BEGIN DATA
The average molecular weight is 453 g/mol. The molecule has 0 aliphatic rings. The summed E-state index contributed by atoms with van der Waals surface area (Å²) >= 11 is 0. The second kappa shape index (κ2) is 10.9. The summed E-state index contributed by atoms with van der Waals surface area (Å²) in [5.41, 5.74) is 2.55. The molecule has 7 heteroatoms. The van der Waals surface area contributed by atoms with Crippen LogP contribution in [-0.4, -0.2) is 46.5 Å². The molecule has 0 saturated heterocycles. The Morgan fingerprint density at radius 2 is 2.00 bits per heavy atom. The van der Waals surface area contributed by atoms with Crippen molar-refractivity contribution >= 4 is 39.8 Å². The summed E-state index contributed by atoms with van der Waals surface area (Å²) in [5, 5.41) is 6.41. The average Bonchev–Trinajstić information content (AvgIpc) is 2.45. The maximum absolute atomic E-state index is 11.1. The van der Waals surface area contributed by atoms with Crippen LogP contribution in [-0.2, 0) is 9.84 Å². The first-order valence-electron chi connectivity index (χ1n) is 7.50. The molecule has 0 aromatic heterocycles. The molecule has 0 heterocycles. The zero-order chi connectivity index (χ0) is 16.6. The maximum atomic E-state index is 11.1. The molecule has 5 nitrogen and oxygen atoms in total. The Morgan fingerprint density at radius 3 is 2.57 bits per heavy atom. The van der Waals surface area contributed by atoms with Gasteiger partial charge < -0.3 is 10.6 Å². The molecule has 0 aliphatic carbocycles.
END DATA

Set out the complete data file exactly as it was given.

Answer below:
The average molecular weight is 453 g/mol. The molecule has 0 aliphatic rings. The summed E-state index contributed by atoms with van der Waals surface area (Å²) >= 11 is 0. The second kappa shape index (κ2) is 10.9. The summed E-state index contributed by atoms with van der Waals surface area (Å²) in [5.41, 5.74) is 2.55. The molecule has 7 heteroatoms. The van der Waals surface area contributed by atoms with Crippen LogP contribution in [-0.4, -0.2) is 46.5 Å². The molecule has 0 saturated heterocycles. The Morgan fingerprint density at radius 2 is 2.00 bits per heavy atom. The van der Waals surface area contributed by atoms with Crippen molar-refractivity contribution >= 4 is 39.8 Å². The summed E-state index contributed by atoms with van der Waals surface area (Å²) in [5, 5.41) is 6.41. The average Bonchev–Trinajstić information content (AvgIpc) is 2.45. The maximum absolute atomic E-state index is 11.1. The van der Waals surface area contributed by atoms with Crippen LogP contribution in [-0.2, 0) is 9.84 Å². The first-order valence-electron chi connectivity index (χ1n) is 7.50. The molecule has 0 aromatic heterocycles. The molecule has 0 heterocycles. The zero-order chi connectivity index (χ0) is 16.6. The maximum atomic E-state index is 11.1. The molecule has 5 nitrogen and oxygen atoms in total. The Morgan fingerprint density at radius 3 is 2.57 bits per heavy atom. The van der Waals surface area contributed by atoms with Gasteiger partial charge < -0.3 is 10.6 Å². The molecule has 0 aliphatic carbocycles.